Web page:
Wellington (dpa) – New Zealand’s Reserve Bank left its benchmark interest rate at a record low of 2.5 per cent on Thursday, said governor Alan Bollard.
He said although the economy was continuing to recover from the recession, “considerable uncertainty about the durability of the expansion” remained.
Bollard said economic activity was rebounding in Australia, China and emerging Asian countries where solid growth was expected over the next few years, but sustained growth was not assured in the major developed economies.
“Financial sectors are still impaired in a number of economies and economic activity is still heavily dependent on policy support.”
The New Zealand economy was recovering, reflecting improved world growth, higher export commodity prices, increased government spending and housing strength, he said.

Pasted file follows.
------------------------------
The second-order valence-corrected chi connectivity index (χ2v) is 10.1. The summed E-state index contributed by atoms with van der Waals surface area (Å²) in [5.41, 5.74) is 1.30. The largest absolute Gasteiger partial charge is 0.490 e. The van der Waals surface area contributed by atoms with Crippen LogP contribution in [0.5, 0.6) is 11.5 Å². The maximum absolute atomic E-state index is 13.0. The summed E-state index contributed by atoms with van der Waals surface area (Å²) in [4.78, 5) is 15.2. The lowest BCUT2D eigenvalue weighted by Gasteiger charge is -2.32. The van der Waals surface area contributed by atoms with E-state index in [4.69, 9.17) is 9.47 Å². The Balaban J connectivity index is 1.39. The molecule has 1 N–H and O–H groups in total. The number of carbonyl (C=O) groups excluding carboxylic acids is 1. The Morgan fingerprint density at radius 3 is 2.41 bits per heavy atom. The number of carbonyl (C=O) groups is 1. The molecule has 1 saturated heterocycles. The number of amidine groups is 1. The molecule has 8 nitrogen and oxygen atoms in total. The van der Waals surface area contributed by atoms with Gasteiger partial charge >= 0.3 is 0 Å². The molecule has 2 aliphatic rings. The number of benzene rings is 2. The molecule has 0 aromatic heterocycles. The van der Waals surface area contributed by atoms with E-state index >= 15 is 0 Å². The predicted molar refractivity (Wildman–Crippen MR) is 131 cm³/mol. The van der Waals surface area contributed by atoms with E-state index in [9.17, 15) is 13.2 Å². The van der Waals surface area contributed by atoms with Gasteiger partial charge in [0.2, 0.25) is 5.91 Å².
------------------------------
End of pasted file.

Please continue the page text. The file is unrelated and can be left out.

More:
“A key uncertainty is the extent to which higher house prices are eventually reflected in increased consumer spending. At this point, credit growth remains subdued suggesting households are being relatively cautious.”
Bollard said that while business confidence had improved, actual business spending remained weak and the high value of the New Zealand dollar limited scope for exports to contribute to the recovery.
It was the sixth time the bank made no change in the so-called official cash rate (OCR) during scheduled policy reviews since cutting it from 3 per cent in April.
Bollard said that if the economy continued recovering, he could start lifting the rate around the middle of 2010.